Proposed export of enriched uranium runs counter to U.S. commitment, critics say

Obama administration wants to send nuclear bomb-grade material to Belgium, where security has been shaky

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President Barack Obama, left, followed by Netherlands Prime Minister Mark Rutte and Chinese President Xi Jinping, leave the room after posing for a "family photo" of world leaders attending the Nuclear Security Summit in Washington, Friday, April 1, 2016.

Jacquelyn Martin/AP

The Obama administration won praise for promising in 2012 to curtail the use of bomb-grade uranium in the production of medical diagnostic tools. But now the U.S. Energy Department is getting brickbats for proposing to send such materials to several European nations, including Belgium, where a shaky nuclear program has in recent years been plagued by sabotage, radicalization and terrorist surveillance.

It’s not the first time that the administration has been accused of failing to fulfill one of its nuclear weapons-related commitments. In this case, in 2012, the United States, Belgium, France and the Netherlands declared at a summit meeting in South Korea that they would begin phasing out the use of highly-enriched uranium (HEU) for making medical isotopes, with the understanding that by a 2015 deadline, the material would be replaced with less concentrated uranium that could not be used by terrorists to construct a nuclear weapon.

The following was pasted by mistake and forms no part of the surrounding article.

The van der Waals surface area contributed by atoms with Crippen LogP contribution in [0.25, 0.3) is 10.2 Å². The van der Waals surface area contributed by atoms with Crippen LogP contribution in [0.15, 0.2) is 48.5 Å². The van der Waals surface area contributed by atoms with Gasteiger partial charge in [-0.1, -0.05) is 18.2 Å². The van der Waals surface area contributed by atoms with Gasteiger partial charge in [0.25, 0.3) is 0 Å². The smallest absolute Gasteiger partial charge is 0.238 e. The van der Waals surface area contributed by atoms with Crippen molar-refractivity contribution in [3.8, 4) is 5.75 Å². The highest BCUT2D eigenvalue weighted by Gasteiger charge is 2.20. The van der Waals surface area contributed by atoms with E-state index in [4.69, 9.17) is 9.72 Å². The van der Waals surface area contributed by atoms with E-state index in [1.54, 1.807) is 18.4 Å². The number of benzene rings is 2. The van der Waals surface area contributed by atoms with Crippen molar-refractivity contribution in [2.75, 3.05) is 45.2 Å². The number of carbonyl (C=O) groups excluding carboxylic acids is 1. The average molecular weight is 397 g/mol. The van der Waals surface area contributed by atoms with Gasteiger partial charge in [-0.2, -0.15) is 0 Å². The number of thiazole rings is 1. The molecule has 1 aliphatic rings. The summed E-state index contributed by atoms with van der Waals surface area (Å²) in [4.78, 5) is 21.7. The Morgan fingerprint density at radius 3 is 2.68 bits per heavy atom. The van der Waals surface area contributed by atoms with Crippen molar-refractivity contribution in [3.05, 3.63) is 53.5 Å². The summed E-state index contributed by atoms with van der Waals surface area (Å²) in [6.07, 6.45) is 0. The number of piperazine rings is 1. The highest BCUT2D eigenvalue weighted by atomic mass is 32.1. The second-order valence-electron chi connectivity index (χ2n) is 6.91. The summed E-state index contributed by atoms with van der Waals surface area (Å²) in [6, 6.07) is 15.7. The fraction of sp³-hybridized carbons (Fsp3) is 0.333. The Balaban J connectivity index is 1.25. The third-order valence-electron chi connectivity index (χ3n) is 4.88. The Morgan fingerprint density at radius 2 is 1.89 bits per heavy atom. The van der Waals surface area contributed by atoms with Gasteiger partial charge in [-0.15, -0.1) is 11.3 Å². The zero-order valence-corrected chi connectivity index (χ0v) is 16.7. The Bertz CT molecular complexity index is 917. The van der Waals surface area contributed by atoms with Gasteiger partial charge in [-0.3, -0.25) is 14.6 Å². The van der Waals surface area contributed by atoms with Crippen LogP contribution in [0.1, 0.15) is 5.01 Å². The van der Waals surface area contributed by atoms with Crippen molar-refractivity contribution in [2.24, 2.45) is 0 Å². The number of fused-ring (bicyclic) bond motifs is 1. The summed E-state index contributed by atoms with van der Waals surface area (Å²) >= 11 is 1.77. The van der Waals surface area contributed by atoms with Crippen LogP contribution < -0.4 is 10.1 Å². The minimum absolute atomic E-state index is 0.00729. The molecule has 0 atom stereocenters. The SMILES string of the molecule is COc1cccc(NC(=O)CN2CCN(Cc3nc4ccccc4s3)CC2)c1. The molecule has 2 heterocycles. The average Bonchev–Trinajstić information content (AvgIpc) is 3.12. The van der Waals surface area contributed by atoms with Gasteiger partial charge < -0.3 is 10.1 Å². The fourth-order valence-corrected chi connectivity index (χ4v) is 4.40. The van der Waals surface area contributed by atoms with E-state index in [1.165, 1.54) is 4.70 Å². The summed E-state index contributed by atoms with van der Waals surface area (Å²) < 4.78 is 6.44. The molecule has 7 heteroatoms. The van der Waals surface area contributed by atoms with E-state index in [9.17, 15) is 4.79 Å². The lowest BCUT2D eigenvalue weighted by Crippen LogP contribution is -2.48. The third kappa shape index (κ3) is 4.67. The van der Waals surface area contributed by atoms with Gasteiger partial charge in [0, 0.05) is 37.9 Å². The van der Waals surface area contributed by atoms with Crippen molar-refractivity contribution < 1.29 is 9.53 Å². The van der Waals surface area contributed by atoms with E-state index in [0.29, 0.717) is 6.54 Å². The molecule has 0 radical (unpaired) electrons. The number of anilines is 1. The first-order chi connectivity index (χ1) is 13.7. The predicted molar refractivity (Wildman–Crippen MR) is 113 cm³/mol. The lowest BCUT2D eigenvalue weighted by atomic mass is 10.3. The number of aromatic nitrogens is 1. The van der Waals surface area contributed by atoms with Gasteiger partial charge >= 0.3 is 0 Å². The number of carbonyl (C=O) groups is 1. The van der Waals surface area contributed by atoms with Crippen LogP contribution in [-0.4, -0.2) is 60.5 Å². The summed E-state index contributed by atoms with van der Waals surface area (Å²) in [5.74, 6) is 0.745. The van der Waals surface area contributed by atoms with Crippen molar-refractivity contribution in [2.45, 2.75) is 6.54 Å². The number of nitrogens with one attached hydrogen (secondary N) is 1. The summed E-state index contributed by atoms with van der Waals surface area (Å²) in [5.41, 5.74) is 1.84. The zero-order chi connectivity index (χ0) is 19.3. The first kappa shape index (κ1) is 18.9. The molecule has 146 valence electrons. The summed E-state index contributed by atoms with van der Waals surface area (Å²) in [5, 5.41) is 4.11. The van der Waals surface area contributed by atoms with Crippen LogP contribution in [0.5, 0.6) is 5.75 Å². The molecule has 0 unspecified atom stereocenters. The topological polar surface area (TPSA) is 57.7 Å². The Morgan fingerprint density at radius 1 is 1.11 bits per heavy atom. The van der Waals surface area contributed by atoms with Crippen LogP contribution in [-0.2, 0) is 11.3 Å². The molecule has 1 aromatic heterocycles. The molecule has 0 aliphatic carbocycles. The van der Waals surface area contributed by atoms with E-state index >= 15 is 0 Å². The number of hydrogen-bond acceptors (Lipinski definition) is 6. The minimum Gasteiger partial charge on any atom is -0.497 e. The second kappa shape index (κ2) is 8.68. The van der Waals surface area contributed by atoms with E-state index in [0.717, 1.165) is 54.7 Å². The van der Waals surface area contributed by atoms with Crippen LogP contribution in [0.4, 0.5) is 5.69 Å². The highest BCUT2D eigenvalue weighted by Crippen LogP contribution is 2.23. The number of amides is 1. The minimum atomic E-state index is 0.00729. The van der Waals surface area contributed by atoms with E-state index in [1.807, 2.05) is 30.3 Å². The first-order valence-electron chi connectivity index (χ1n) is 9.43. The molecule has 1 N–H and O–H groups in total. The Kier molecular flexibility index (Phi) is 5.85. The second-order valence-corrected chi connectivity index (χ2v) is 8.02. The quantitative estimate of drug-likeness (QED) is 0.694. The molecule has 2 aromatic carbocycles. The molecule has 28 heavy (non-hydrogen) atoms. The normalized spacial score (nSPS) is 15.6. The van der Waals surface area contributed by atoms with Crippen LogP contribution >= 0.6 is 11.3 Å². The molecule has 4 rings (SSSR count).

That proposed phase-out didn't occur. In fact, a Center for Public Integrity analysis of Nuclear Regulatory Commission export licensing records shows that since making the 2012 promise, the United States government has quietly sold foreign countries 81.7 kg of highly-enriched uranium for use in making medical isotopes – more than enough to build three new nuclear bombs.

This latest request — which was open for public comment until Sept. 14 — has drawn particular objections from nuclear nonproliferation experts. In a letter sent this month to Energy Secretary Ernest Moniz, former officials from each of the past six presidential administrations said they objected to a National Nuclear Security Administration request that the Nuclear Regulatory Commission authorize the sale and shipment of 7.2 kg of highly-enriched uranium – almost 16 pounds, or more than one-fourth of what's typically considered needed to build a nuclear bomb.

The experts complained that the HEU was going to porously-guarded civilian reactors, in a shipment that will undermine the broader objective of reducing access to highly-enriched uranium throughout Europe. The shipment would wrongly "continue business as usual," their letter complained.

“This is a violation of a commitment by not just any country, but the country that convened and initiated the whole Nuclear Security Summit process,” said Alan Kuperman, a University of Texas public policy professor who closely monitors efforts to draw down the world's supply of bomb-grade uranium. “It really risks calling into question whether other countries will feel compelled or committed to abide by their pledges.”

A final NRC decision may be weeks away, because before the NRC approves export requests, its commissioners seek presidential guidance. The White House press office did not respond to requests for comment.

Medical uses